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Metropolis [2]

Entry updated 15 November 2021. Tagged: Film.

Japanese animated film (2001; vt Osamu Tezuka's Metropolis). Based on the Manga by Osamu Tezuka. Madhouse. Directed by Rintaro. Written by Katsuhiro Ōtomo. Voice cast includes Yuka Imoto, Tarô Ishida, Kei Kobayashi, Hiroaki Okada, Junpei Takiguchi and Kōsei Tomita. 108 minutes. Colour.

Duke Red (Ishida), a wealthy industrialist in Metropolis, the most powerful City on Earth, arranges the murder of its President – planning to replace him with an AI Robot (Imoto) who will rule not only the city but all of humanity. The robot has the name and appearance of his dead daughter, Tima: she will sit upon a throne atop The Ziggurat, a newly constructed skyscraper fitted with military Technology: Red asserts she will rule not with fallible emotion but with reason.

To bring about the coup Red funds an anti-robot fascist group led by his adopted son, Rock (Okada): however, Rock believes his own propaganda and considers his father to be robot-fixated, so seeks to protect him by destroying Tima. Meanwhile, the Japanese detective Shunsaku Ban (Tomita), accompanied by his nephew Kenichi Shikishima (Kobayashi), is visiting the city to arrest Tima's creator, Scientist Dr. Laughton (Takiguchi): they arrive at his laboratory just after Rock destroys it. Kenichi and Tima fall into the city's lower levels, inhabited only by robots: during their adventures below the pair grow close, but on returning to the surface they are captured by Red. Tima is traumatized to learn she is a robot: now unstable, she sits on the throne assimilating the Ziggurat's technology and attempts to wipe out humanity. Fortunately Rock – who is nothing if not persistent – blows up the Ziggurat, which collapses, killing everyone save Shunsaku and Kenichi. The former returns to Japan, but Kenichi stays on in the city and – as seen in a post-credits image cut from some DVD releases – eventually rebuilds Tima.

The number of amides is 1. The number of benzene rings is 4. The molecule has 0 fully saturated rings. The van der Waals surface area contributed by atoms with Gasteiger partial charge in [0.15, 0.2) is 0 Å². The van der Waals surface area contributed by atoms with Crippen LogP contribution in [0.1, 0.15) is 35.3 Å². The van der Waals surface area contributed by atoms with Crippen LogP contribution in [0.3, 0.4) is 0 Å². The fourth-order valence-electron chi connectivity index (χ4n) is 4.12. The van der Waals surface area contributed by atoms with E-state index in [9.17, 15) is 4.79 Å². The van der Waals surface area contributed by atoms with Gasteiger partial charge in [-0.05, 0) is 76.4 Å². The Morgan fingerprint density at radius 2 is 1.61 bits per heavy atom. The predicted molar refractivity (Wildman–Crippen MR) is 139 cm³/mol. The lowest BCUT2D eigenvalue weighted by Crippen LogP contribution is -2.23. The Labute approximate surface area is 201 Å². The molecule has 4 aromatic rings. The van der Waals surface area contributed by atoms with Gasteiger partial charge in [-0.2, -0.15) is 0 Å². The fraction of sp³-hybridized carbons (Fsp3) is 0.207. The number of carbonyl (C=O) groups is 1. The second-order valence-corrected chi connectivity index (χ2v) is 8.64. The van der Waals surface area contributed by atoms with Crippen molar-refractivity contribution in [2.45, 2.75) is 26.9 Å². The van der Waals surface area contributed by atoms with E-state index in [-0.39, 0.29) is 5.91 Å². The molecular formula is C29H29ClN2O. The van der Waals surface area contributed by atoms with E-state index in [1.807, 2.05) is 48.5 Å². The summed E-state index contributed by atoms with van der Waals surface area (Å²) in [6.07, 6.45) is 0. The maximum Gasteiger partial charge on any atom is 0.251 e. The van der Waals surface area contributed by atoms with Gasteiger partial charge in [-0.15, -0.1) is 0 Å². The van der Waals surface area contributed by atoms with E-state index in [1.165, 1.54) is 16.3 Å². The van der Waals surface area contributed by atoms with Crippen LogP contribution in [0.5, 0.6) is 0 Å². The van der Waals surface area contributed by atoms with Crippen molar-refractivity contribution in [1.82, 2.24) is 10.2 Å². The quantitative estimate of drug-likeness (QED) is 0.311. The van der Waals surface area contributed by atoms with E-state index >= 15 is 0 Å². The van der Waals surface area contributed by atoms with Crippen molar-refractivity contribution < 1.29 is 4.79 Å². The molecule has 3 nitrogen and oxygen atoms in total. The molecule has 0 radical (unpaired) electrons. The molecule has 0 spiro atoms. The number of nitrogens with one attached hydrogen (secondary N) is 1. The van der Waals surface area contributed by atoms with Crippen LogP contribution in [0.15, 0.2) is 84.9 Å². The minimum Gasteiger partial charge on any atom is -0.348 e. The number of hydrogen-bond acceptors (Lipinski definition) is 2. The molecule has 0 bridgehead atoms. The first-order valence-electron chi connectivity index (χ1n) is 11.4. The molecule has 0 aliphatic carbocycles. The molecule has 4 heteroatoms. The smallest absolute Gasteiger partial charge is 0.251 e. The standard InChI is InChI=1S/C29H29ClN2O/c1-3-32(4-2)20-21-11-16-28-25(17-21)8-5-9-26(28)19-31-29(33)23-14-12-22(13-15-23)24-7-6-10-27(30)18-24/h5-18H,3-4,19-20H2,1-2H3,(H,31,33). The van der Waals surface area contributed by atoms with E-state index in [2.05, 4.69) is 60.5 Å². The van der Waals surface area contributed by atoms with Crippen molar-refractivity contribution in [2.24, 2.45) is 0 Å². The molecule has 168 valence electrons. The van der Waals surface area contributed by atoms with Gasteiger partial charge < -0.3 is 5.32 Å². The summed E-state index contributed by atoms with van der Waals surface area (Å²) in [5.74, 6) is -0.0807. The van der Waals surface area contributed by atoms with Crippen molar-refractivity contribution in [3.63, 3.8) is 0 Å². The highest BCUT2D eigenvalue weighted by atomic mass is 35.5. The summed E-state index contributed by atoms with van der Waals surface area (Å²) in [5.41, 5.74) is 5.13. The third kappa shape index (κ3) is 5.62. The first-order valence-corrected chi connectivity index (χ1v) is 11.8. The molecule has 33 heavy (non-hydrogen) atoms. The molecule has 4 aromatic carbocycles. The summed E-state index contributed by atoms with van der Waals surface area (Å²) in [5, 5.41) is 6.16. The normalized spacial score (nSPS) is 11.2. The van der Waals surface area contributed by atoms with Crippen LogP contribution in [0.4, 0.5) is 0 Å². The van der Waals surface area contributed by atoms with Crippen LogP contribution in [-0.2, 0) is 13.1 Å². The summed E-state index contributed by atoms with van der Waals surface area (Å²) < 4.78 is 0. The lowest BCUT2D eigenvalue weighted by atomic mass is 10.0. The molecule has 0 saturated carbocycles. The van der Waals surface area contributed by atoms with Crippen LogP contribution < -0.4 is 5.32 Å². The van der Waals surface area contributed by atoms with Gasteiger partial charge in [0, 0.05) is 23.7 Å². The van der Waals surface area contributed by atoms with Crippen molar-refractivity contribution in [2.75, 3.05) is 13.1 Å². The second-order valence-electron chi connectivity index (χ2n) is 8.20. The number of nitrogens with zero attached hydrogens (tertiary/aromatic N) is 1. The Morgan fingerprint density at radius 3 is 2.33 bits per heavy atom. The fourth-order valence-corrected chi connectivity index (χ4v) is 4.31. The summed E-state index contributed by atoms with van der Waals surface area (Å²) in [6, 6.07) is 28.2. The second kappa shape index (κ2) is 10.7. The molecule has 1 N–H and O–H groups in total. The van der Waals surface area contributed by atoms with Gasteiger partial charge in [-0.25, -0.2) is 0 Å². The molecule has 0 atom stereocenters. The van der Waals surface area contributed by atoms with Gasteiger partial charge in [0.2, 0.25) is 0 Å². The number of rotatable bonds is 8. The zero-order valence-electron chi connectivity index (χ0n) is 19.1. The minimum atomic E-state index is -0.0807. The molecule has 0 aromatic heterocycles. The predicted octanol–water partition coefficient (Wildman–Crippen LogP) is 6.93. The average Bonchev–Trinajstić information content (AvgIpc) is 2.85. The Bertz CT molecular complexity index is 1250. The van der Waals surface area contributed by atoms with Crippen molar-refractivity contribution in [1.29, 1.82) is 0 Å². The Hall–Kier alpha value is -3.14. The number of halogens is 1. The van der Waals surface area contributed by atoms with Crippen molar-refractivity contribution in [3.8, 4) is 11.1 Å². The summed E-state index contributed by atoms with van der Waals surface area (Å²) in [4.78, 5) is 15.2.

The film is based on one of Tezuka's earliest works, the middle volume of a Manga trilogy featuring Kenichi and Shunsaku: Lost World (1948), Metropolis (1949), and Nextworld (1951). Metropolis was inspired by Tezuka reading an illustrated article on Metropolis (1926) directed by Fritz Lang; he had not seen the film when he wrote the manga. This Anime draws upon both the Tezuka and Lang works that share its name. Though the basic storyline itself is fairly routine, its accompanying themes include Politics, class and technology. The most developed personality is Rock, unloved by his father but desperate for his approval. Visually the film is spectacular, making Metropolis its main character and filling the plot with energy; the soundtrack is also noteworthy – all in all, it is a memorable work. [SP]


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